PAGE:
What became clear to me, was if Dunbar felt we werewearing the mask that grins and lies in the 19th century, and Du Bois felt “the problem of the 20th century was the color line,” the disenfranchised we of the 21st  century are persons of color, lesbian, gay, and transgendered, naturalized, unemployed, middle-class, and the poor.  For example, a June 2014 Catalyst articlereports that Women of Color must reduce their ambitions due to bias.  The 2010 Census confirmed that Women of Color still make substantially less than White women, thereby delaying their social mobility.  Both they and their male counterparts, in turn, have been hit especially hard by the near depression and recession.  While Latinas/os and immigrant-rights activists could claim a small victory when President Obama issued an Executive Order in 2012 in support of the Dream Act, immigration legislation has been postponed again, and Latinas/os, too, suffer economic woes much more severe than whites’.  Scientific research funding is under attack as never before, making it much more difficult for Academics of Color to publish and to advance in their profession, and the lesbian, gay, transgender, and queer communities continue to work for marriage equality.  The delicate political coalitions that have been formed by these groups around parallel social agendas implode and explode as significant change continues to be elusive, despite the 239 years of incremental progressive change since the signing of the Declaration of Independence in 1776.

Consequently, as suddenly and decisively as Obama’s election and the electoral directive arrived, he and it were faced with contests that left constituents for and of change bereft and asking: How do we remove the mask and lift the veil? What are consequences of doing so? How will they benefit a society in need of repair and reconciliation? On the other hand, I along with others ponder whether expanding our 50 years (1964-2014) of laboring to locate and eradicate separate, but imbalanced precepts within our democratic society, will cause many to keep the mask in place and never lift the veil.  Then again, the words of Dunbar and DuBois echo in our minds as we continue to contemplate removing the mask and lifting the veil.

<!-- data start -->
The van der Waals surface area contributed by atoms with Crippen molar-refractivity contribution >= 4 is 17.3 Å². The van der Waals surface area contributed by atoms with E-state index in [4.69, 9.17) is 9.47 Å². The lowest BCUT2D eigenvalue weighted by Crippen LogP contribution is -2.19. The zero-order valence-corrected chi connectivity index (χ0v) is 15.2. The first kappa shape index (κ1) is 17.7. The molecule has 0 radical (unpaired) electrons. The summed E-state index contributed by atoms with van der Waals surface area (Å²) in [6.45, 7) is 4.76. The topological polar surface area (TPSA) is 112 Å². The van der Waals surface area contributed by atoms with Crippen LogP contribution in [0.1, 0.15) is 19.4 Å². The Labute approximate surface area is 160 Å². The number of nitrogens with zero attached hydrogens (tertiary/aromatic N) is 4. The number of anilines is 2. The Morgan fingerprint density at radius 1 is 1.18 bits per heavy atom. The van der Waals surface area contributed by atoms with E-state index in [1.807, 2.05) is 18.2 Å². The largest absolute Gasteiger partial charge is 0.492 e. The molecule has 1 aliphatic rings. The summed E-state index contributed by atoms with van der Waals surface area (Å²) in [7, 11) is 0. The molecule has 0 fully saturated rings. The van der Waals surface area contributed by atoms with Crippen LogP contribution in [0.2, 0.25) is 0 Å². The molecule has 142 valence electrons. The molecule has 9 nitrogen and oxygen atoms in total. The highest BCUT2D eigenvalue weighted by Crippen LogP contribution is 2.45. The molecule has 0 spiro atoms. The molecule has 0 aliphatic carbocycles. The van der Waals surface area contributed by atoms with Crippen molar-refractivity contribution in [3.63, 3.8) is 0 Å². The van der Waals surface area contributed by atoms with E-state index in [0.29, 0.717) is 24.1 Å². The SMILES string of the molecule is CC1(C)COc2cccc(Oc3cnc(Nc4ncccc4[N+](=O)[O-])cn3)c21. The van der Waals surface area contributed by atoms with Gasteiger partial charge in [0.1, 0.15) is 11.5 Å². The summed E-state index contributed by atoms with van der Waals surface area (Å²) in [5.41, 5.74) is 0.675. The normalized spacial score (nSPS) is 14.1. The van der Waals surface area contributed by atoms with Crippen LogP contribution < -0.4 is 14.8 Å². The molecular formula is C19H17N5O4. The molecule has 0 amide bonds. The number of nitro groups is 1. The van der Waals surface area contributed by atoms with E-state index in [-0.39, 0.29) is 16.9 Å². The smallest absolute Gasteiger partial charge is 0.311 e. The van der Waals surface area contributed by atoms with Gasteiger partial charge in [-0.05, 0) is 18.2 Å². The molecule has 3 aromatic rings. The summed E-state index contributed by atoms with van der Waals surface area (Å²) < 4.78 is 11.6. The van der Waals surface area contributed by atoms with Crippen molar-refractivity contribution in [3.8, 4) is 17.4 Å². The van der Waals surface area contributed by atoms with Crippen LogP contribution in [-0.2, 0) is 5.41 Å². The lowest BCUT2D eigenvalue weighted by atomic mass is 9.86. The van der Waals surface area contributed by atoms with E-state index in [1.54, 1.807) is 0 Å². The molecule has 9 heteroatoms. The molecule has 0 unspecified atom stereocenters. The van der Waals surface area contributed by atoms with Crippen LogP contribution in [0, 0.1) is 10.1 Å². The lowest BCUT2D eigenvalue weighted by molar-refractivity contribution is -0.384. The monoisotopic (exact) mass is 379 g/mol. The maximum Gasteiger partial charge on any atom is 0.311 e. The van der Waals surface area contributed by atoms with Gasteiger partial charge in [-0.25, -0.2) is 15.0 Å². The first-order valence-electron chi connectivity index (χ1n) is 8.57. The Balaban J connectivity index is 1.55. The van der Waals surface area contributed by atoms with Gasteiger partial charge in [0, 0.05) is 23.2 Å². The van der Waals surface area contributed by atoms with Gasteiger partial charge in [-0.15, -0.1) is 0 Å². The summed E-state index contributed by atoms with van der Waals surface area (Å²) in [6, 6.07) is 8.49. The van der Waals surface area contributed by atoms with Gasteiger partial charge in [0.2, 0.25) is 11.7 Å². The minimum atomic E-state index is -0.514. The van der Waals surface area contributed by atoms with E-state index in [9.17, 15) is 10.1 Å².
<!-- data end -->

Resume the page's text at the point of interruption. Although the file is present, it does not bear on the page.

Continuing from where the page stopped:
In preparing to convene our 2015 meeting in Chicago, we invite scholars, scholar-activists and practitioners to examine the issues of race, gender, and class in the first decade and a half of 21stcentury to locate avenues to continue the progressive work they have begun, by investigating fractures in building a culture free of “isms.”  As scholars in pursuit of a just society, what we offer at this time of historical change may alter the most pressing problems carried across centuries.

 For more information on the conference, go to:

For more information on SSSP, please visit:




Sheraton Atlanta Hotel

Atlanta, Georgia

September 23-27, 2015


Over the past century, African American life, history, and culture have become major forces in the United States and the world. In 1915, few could have imagined that African Americans in music, art, and literature would become appreciated by the global community. Fewer still could have predicted the prominence achieved by African Americans, as well as other people of African descent, in shaping world politics, war, and diplomacy. Indeed, it was nearly universally believed that Africans and people of African descent had played no role in the unfolding of history and were a threat to American civilization itself. A century later, few can deny the centrality of African Americans in the making of American history.